In Violet’s Children, we follow the trials and tribulations of 47-year-old Violet from Bootle, a woman whose life is still rooted in the past but who is finally dragged into a new future by the arrival of the orphaned children of a long lost relative.
As a spinster of a certain age in Liverpool in 1950, Violet is regarded as a figure of fun but she has her home and her job, and that has always sufficed. But now her life has been turned upside down because she has been sent packing from her job at Briggs’ Motors after 30 years of dedicated service.
Jobs don’t grow on trees when you are 47 and Violet simply can’t visualise life without work. Then out of the blue she is informed that Mary, a cousin from Devon she never knew existed, has died and left her two children, Will aged ten and Abby aged four. The orphaned pair will be placed in a home unless she can take them in.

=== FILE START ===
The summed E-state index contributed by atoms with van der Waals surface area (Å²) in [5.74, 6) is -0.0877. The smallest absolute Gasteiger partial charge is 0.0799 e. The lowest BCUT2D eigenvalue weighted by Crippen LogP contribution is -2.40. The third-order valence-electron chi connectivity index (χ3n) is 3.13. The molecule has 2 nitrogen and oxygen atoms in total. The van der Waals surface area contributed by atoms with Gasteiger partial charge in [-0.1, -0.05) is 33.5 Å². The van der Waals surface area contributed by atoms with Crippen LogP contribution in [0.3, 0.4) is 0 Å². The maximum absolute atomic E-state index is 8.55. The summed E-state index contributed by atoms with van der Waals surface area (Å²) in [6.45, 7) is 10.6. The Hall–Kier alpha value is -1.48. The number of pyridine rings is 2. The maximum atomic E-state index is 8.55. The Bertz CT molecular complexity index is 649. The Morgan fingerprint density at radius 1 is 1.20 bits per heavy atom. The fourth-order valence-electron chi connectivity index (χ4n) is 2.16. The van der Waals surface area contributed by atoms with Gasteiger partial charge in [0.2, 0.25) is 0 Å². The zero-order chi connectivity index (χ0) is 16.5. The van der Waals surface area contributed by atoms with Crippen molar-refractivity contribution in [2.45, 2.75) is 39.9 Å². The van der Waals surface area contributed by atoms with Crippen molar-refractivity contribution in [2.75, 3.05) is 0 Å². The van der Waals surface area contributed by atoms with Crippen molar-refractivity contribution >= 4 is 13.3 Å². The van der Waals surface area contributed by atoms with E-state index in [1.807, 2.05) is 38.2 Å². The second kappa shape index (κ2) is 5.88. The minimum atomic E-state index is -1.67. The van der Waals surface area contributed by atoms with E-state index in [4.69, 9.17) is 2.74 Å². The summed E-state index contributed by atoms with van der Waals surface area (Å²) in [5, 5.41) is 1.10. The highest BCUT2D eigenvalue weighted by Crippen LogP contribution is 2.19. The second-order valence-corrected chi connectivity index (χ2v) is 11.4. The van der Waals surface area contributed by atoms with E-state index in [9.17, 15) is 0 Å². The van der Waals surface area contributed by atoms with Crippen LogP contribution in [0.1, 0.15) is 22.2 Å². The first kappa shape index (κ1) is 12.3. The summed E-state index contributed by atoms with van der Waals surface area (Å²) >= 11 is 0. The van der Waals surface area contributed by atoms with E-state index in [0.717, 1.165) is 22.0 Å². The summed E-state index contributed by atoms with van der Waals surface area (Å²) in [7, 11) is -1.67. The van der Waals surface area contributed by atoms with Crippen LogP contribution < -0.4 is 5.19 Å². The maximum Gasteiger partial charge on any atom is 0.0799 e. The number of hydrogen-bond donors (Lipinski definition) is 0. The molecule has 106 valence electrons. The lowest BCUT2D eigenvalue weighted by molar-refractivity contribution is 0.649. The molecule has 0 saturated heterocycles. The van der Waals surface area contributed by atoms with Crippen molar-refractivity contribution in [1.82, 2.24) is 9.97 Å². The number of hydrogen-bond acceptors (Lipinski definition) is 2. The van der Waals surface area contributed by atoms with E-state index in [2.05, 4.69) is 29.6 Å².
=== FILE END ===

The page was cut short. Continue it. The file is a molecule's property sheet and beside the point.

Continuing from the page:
Violet knows nothing about children even though she loves them. Can she turn her spinster life upside down and take these lost souls into her little house on Amber Street? What she does know is that if she doesn’t take in these children, she will regret it for the rest of her life.
Abby and Will have had young lives full of tragedy. Life with Violet offers love and safety but as they grow up, their past won’t let them rest. Turning into teenagers only makes them more curious to know about life beyond the Liverpool streets they have come to know. Will they choose Violet, or the lure of bigger cities and new horizons?
All three of them will need friends at their side as they face up to what they really want. Private passions, tough choices, lost loves and second chances pull them in different directions, but wherever life takes them, the door is always open at Amber Street. Because it’s love that makes a house a home…
High on emotion, packed with drama and tough life lessons, this is a wise, warm and ultimately uplifting story that is guaranteed to touch the hearts of Lee’s army of fans.
(Orion, hardback, £20.99)